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Pellia endiviifolia=I hate spelling sometimes
Diana asked about pellia and riccia.
They are both in the liverwort family.
Riccia has no roots, etc in which to attach and no matter how effectively
you secure it, it eventually comes loose. I lay it on a curved piece of
plastic mesh (with a rock underneath for weight) and use a piece of netting
stretched over it with a rubber band underneath to hold it all together. It
grows through the netting and begins to come loose. I remove the riccia,
pull off everything underneath (it dies back with no light), retie the
netting (with riccia all entangled in it) and stretch a new piece of netting
over it. Each time I redo it, I just remove the bottom netting and stick it
back on the top. If you don't continue to do this, the whole piece
eventually comes loose and is back floating. It makes a lovely riccia mound.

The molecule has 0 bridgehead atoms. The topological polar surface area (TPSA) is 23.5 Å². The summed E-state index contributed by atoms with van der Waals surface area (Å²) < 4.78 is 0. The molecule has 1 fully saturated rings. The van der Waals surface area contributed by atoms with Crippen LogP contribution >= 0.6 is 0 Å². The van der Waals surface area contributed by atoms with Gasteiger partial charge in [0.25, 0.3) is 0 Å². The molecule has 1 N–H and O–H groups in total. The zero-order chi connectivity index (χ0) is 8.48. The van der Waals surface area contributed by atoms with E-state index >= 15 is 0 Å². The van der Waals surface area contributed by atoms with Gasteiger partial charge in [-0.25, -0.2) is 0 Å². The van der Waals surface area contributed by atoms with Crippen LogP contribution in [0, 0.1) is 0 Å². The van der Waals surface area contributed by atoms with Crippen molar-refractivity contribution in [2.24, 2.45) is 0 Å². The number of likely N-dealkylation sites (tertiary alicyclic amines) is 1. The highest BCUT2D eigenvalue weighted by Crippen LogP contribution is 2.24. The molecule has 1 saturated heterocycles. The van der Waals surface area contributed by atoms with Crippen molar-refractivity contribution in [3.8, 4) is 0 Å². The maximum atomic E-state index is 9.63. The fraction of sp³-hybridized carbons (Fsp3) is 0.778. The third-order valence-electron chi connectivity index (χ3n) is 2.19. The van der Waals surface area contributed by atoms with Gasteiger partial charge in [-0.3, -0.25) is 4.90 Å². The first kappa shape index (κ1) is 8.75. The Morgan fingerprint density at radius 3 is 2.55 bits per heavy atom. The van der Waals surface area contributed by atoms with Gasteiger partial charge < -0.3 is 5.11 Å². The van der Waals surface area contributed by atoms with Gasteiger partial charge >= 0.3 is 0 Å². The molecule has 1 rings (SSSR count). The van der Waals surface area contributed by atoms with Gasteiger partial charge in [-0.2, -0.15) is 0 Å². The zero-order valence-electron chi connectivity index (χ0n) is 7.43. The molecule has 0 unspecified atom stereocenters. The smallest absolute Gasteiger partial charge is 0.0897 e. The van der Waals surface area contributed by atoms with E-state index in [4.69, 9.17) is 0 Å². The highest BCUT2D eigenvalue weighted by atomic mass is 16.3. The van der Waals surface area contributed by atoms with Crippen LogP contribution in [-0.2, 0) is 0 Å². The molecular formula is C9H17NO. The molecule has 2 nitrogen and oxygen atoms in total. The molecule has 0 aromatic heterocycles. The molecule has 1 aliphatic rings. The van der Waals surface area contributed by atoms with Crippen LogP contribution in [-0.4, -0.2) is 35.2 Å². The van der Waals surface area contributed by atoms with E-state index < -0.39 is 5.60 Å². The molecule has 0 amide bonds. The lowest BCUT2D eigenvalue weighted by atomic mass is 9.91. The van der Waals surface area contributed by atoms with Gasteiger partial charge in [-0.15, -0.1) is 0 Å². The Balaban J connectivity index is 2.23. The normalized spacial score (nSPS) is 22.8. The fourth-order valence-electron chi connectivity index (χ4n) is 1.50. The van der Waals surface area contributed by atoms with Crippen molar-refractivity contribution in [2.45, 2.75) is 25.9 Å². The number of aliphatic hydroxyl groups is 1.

Several people have had experience with it "morphing" into a sinking form
but it apparently isn't as nice or attractive. There is quite a bit of
discussion in the archives on this.
Pellia develops rhizoids which are tiny root-like hairs. It attaches to
things but not as quickly or aggressively as java fern. By gently
stretching netting over it to hold it in place, it will root to things. It
is a beautiful plant. New leaves grow off the existing ones. I have seen
new leaves sprout perpendicular to the original leaf when it is laying flat.
It grows relatively slowly and seems rather indifferent to lighting levels.
Amano shrimp love to pick at anything in netting. The pieces that are
ripped loose fall to the substrate and grow there. It does not float.